Although Pope Francis says a change in attitude is more important than a change in structures, it is also quite clear from his many comments that serious structural changes are expected. We can hope that a restoration of the collegiality envisioned by the Second Vatican Council will change the emphasis on uniformity in the Church to an emphasis on unity within diversity. If so, we will experience a richer Church, one that can preach the gospel in many tongues—just as the Apostles did at that first Pentecost—without adulterating the message of salvation in Christ Jesus.

We also can hope for a more significant role for all the baptized in the governance and guidance of the Catholic Church. In Evangelii Gaudium and in his other works, Francis has instructed bishops and priests to step away from their historical clericalism and to empower the People of God so that we all may fulfill our Gospel call to full membership in the Church.

In the meantime, we need not wait for the clergy to empower us. We must take every opportunity to speak out on the issues and concerns that affect the daily spiritual lives of all the faithful, and to demand that the bishops and pastors listen to us rather than just to one another.

What You Can Do: Start a Discussion

1. Pope Francis has made it clear that he expects bishops to be more concerned about pastoral matters than administrative matters. But many contemporary bishops have large dioceses and must handle a multitude of administrative details. What can lay people do to assist/encourage our bishops to be more attentive to the pastoral concerns of the faithful?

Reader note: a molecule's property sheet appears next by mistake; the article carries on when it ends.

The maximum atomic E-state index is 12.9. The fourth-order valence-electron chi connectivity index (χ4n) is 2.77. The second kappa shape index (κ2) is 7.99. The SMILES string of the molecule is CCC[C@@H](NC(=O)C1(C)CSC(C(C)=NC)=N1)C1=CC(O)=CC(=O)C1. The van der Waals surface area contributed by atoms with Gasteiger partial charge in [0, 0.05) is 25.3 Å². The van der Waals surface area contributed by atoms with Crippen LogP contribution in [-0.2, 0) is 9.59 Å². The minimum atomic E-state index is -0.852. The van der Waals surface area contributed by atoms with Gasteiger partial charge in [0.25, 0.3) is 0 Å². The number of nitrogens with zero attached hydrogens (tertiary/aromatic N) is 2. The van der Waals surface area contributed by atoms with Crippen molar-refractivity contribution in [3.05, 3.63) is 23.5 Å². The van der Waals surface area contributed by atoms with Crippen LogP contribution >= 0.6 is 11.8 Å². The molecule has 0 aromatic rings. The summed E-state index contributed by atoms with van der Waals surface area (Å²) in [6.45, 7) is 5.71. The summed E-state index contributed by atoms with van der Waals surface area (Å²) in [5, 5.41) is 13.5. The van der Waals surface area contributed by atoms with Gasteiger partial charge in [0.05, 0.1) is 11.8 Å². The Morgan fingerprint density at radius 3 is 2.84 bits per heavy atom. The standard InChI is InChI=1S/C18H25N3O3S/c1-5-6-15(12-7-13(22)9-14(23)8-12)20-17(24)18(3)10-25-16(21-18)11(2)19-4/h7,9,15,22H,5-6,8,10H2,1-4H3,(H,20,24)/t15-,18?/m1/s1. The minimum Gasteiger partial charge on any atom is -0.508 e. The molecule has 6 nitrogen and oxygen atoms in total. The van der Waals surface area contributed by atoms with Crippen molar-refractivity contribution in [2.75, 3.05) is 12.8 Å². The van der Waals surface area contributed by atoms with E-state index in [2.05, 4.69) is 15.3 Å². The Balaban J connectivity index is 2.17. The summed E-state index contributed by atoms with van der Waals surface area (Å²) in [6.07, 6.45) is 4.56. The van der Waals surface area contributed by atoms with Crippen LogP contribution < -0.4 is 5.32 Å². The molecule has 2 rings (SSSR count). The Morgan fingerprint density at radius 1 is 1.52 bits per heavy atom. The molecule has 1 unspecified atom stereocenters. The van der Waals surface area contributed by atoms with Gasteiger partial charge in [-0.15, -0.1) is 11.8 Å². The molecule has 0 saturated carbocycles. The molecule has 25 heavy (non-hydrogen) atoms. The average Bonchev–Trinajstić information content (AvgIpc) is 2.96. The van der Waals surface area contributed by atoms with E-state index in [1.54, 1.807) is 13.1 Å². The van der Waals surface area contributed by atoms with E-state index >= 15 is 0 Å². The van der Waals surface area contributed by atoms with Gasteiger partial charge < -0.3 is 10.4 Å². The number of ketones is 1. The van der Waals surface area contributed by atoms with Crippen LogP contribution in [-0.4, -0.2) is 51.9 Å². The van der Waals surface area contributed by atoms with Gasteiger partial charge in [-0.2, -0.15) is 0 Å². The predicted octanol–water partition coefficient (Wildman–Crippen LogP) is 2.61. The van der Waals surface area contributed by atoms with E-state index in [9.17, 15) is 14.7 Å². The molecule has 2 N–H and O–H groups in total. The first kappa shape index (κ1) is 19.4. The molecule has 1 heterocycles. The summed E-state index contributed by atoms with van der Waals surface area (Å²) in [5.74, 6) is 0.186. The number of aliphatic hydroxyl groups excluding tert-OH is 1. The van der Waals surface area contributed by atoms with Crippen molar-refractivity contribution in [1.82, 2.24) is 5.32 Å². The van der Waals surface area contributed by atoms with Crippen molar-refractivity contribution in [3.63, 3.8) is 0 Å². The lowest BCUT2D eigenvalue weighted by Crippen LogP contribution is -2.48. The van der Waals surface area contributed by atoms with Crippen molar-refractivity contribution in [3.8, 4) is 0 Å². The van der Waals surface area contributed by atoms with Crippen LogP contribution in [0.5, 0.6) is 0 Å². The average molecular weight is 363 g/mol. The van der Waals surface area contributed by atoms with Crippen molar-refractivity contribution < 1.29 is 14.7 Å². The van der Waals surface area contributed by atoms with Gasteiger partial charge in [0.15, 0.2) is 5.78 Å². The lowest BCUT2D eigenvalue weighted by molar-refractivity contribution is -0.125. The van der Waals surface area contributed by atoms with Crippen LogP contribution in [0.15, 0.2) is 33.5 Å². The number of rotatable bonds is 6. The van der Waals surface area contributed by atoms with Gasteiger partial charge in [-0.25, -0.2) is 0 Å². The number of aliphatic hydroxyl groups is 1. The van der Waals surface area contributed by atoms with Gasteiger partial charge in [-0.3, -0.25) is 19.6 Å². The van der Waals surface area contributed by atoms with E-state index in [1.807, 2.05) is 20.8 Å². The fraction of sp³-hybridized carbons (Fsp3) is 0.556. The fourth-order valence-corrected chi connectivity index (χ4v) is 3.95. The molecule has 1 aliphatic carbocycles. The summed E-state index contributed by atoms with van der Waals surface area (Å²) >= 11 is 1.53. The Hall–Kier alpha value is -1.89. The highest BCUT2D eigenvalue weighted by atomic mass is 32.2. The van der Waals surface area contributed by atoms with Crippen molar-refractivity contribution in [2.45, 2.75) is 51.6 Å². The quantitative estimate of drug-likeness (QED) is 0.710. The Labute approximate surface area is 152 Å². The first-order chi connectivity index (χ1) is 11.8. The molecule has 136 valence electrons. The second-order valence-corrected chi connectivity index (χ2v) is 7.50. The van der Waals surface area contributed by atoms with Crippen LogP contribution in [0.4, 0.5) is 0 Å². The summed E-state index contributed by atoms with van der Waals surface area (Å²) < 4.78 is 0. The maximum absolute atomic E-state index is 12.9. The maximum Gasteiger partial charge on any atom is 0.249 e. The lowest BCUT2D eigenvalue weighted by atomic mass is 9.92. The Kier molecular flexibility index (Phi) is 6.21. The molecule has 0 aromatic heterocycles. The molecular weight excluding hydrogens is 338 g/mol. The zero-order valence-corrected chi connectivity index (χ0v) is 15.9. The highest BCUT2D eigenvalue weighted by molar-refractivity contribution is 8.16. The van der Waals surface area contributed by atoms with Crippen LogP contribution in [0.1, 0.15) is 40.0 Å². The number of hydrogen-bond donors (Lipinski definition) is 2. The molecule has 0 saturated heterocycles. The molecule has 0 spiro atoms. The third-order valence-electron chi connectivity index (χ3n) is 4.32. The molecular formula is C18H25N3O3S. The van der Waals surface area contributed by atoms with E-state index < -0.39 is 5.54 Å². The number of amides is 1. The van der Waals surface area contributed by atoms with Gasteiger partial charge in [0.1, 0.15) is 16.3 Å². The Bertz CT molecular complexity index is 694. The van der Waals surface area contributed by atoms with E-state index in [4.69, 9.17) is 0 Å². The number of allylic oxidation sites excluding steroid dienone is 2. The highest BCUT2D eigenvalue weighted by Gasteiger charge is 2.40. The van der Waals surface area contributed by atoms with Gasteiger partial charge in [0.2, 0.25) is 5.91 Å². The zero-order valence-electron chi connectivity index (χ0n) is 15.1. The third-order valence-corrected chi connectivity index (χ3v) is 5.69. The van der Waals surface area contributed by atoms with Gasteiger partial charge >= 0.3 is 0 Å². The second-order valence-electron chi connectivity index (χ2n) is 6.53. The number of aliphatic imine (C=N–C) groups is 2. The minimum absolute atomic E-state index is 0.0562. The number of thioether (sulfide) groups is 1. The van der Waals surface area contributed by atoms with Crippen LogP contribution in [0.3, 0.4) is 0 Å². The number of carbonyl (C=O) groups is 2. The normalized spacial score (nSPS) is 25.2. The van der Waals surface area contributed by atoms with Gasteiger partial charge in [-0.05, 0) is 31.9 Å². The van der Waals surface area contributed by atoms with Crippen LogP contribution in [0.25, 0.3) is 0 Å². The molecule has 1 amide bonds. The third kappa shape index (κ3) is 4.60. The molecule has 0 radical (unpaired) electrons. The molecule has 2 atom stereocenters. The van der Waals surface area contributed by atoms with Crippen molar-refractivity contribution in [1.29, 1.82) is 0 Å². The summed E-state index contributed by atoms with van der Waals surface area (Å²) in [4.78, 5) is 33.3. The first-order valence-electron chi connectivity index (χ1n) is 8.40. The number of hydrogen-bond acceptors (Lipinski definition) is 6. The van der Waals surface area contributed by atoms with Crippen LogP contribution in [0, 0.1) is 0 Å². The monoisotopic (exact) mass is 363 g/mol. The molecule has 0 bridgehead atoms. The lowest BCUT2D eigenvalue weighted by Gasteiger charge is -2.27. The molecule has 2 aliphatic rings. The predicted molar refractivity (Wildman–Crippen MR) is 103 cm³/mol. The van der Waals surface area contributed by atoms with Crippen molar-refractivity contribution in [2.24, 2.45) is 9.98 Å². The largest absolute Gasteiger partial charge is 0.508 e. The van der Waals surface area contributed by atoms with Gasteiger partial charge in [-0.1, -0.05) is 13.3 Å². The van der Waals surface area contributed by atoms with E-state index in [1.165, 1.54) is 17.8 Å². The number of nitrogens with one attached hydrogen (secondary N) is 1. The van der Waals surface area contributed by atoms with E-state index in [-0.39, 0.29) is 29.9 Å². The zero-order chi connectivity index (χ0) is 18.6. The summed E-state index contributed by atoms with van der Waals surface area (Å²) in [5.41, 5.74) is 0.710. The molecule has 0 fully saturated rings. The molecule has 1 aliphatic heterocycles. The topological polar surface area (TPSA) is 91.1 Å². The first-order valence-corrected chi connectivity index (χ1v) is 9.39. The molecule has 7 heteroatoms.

2. The Second Vatican Council identified the right, and the responsibility, of the laity to make their concerns known to their pastors and their bishops. How can the laity be more assertive in making their concerns/demands known to their priests and bishops?

3. Pope Francis has said that bishops must listen better to the needs of the faithful. He has called for dialogue, dialogue, dialogue rather than authoritarian announcements. What are some of the more important issues we should raise in dialogue with our bishops and in the public forum?

Resources

Articles

Antonio Spadaro, “A Big Heart Open to God,” An Interview with Pope Francis, (America Magazine, September 2013).

James Carroll, “A Radical Pope’s First Year,” (New Yorker, Dec. 23, 2013).

John Wijngaards, “Authority in the Catholic Church: Catholic Scholars’ Declaration on Authority in the Catholic Church,” (Catholic Research Center, November 2013).

Books

Pope Francis, “The Joy of the Gospel,” Evangelii Gaudium, (USCCB, 2013)

Paul Lakeland, A Council That Will Never End: Lumen Gentium and the Church Today, (Liturgical Press, 2013).

Michael L. Papesh, Clerical Culture: Contradiction and Transformation, (Liturgical Press, 2004).

Ladislas Orsy, Receiving the Council: Theological and Canonical Insights and Debates, (Liturgical Press, 2009).

Richard Gaillardetz, By What hority, (Liturgical Press, 2003).

This resource was compiled by

Voice of the Faithful P.O. Box 423 Newton MA 02464 781-559-3360 www.votf.org